As many of you know, former Freeport Mayor Richard (Dick) Weis recently passed away. He will forever be remembered in Freeport as the “Big Kahuna” who had the big heart. If every public servant and politician modeled their life after Dick Weis, the world would undoubtedly be a better place. It was my honor to present Illinois House Resolution 287 honoring former Mayor Weis’s life and his career of public service – both as an elected official and a private citizen.
If you didn’t know anything else about Dick Weis, all you need to know is what his family has asked of those who wish to honor his memory. His service information reads: “In lieu of flowers, please honor Dick’s life by doing a random act of kindness for someone in need.” What a truly wonderful man, and what a wonderful family he leaves to carry on his legacy.
A few weeks ago, I mentioned House Bill 3096 – which creates the Lincoln-Douglas Tax Credit for a qualified rehabilitation of a historic structure located in the seven cities of which the Lincoln-Douglas debates occurred. Since that column, I received several calls and e-mails asking for more information on the bill.
To properly explain the bill in context, we need to take a step back and take a quick look at another successful tax credit – The River Edge Redevelopment Zone Program (RERZ). The RERZ is also sometimes referred to as the “River’s Edge Tax Credit.”
The RERZ tax credit saw enormous success in spurring economic development in five cities: Aurora, East St. Louis, Elgin, Peoria and Rockford. Landmarks Illinois estimates that between those five cities, more than $200 million in private economic development has come as a direct result of that tax credit. Our neighbors to the east in Rockford have received the lion’s share of that economic boom, landing more than $120 million in developments with even more expected to come.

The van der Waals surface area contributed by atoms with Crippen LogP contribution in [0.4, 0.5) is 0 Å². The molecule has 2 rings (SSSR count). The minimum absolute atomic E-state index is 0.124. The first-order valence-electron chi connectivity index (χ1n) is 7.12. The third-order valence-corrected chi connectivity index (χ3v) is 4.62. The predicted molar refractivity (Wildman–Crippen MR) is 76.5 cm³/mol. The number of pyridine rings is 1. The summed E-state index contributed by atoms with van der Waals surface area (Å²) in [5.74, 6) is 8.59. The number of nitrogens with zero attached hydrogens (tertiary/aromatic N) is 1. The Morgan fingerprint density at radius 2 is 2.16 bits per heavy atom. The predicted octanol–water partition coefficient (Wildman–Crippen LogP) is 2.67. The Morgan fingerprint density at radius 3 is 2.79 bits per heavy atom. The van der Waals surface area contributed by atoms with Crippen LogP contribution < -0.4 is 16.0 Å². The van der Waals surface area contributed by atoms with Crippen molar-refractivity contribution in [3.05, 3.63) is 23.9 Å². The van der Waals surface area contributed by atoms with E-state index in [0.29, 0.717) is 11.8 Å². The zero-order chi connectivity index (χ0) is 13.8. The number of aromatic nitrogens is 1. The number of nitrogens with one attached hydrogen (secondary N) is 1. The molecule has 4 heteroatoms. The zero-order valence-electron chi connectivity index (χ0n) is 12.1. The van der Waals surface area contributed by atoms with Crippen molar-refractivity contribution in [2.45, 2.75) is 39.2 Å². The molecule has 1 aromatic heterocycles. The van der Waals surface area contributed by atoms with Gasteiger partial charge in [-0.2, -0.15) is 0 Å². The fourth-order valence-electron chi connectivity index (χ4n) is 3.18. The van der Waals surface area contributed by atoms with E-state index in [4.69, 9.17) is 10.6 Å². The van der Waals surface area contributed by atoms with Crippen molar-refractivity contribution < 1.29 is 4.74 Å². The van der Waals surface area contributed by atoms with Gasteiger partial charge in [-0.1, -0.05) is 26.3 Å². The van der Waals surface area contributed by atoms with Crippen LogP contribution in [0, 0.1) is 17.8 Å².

Ask just about any downtown Rockford business owner what has contributed to the downtown’s resurgence, and they will tell you, “It’s the River’s Edge tax credit.” Many of us have enjoyed a meal, or perhaps even a beverage, at the Prairie Street Brewhouse in downtown Rockford. The next time you’re eating dinner on the docks and you’re watching the boats float down the Rock River, just remember that none of that would be possible if it were not for the River’s Edge tax credit. Nearly a dozen projects like this have been made possible through the tax credit.
The RERZ credit became law in 2010, and at the end of last year, Gov. Bruce Rauner signed an extension to keep the credit alive through the end of this year. And just last week, the Rockford City Council approved another multimillion-dollar project – a downtown hotel – that would have never come to fruition without the existence of the RERZ credit.
It worked for Rockford, so why not Freeport? That’s why I introduced HB 3096. My bill would give those seven communities across the state a chance to improve their historical downtowns through a tax credit that is much like the RERZ. This is something that Illinois’ bigger cities have already had the opportunity to utilize, but until this bill the mid-sized cities had been left out. If my bill passes, Ottawa, Freeport, Jonesboro, Charleston, Galesburg, Quincy and Alton would all be eligible for this tax credit. The six representatives of those other cities (both Republican and Democrat) have signed on to my bill, and I will be working to recruit more co-sponsors in the future.
This bill would be a game-changer not only for Freeport, but also for the entire region. As we saw in Rockford, when private investments were made in the downtown, employers added jobs. HB 3096 means investment, opportunity and jobs for the 89th District, so that is why I will be working hard to do everything I can to push this extremely important bill.
I can’t help but think of “Field of Dreams” when we talk about economic development. The iconic line from the movie was, “If you build it, (they) will come.” But I guess in this case, the situation is only slightly different. In this case, the quote should be “If you pass it, they will build. And if you build it, they will come.”